Lately, old Arab Christian documents dating back to the fourteenth century were discovered in which the term ‘secular’ was used. The Eastern Church used this term to distinguish between clergy and the lay population (the church often also used the term ‘the people’). This is different from the current use of the concept ‘secularism’ as an absolute term (to indicate an ideological intellectual movement related to the relationship between religion and the state and other issues). It was not used by the Western or Eastern churches, but by theorizers of this same trend in the nineteenth century.[4]

The choice made by the Egyptian Copt Elias Boktor, in the first Arabic-French dictionary that he authored, to translate secularism as [ Ailmani ] was a connection with the Arab Christian heritage. In choosing this translation he was referring to the lay person as opposed to the clergy in church, and not the worldly sphere as opposed to the other-worldly sphere.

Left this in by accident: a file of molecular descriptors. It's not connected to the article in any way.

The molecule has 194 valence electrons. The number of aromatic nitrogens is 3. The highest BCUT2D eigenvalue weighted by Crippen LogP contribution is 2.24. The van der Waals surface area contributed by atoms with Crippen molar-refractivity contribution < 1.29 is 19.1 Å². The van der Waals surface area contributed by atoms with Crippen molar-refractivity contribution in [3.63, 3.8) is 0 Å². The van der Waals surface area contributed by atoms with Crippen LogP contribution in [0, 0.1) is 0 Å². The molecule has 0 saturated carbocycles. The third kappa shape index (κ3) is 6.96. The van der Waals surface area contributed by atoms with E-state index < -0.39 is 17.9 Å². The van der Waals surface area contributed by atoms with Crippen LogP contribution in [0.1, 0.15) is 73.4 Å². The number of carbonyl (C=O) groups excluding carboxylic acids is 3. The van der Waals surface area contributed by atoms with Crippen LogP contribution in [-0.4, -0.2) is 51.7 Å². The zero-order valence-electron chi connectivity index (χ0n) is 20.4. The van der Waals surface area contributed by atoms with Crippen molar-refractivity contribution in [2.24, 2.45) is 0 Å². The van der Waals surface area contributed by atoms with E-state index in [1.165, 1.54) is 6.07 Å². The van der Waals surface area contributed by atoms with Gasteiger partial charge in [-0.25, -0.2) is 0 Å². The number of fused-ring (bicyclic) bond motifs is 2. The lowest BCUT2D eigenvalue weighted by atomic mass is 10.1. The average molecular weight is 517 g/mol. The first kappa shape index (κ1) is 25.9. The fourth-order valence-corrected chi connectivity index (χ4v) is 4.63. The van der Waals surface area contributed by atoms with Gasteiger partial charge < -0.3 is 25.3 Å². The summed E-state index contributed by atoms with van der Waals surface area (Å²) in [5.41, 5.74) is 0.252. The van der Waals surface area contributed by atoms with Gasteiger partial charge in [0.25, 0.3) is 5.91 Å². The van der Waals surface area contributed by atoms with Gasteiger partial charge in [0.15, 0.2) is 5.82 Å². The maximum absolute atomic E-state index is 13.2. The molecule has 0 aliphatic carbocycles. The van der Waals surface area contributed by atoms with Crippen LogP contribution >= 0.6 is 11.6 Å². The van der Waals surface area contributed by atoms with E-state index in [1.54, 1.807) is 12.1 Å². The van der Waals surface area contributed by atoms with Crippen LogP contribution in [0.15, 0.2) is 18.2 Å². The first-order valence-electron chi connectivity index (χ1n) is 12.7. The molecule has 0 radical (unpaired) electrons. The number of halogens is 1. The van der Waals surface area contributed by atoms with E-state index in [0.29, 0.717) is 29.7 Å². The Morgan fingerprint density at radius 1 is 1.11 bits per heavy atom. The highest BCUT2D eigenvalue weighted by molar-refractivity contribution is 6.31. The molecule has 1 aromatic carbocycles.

Secularism and science

This leads us to another argument, which concerns secularism and science. Some Arab intellectuals such as Abdalla al-Arwi see that ‘secularism’ [Eilmania] refers to science. Aziz al-Azma does not contradict him, but finds it valid in terms of science and world, believing the science derivative to be an alternative to the religious perspective.[5] Most intellectuals see that it is derived from ‘worldly’, but this argument is the tamest of the arguments in Yemeni society. The greater argument concerning the relationship between religion and science may be related to scientific theories that Islamists and seculars may consider contradictory to religion, which others see as not contradictory. Next to this comes the argument over what is called ‘scientific miraculousness’ [1]that has been adopted by some Islamists.

Secularism and democracy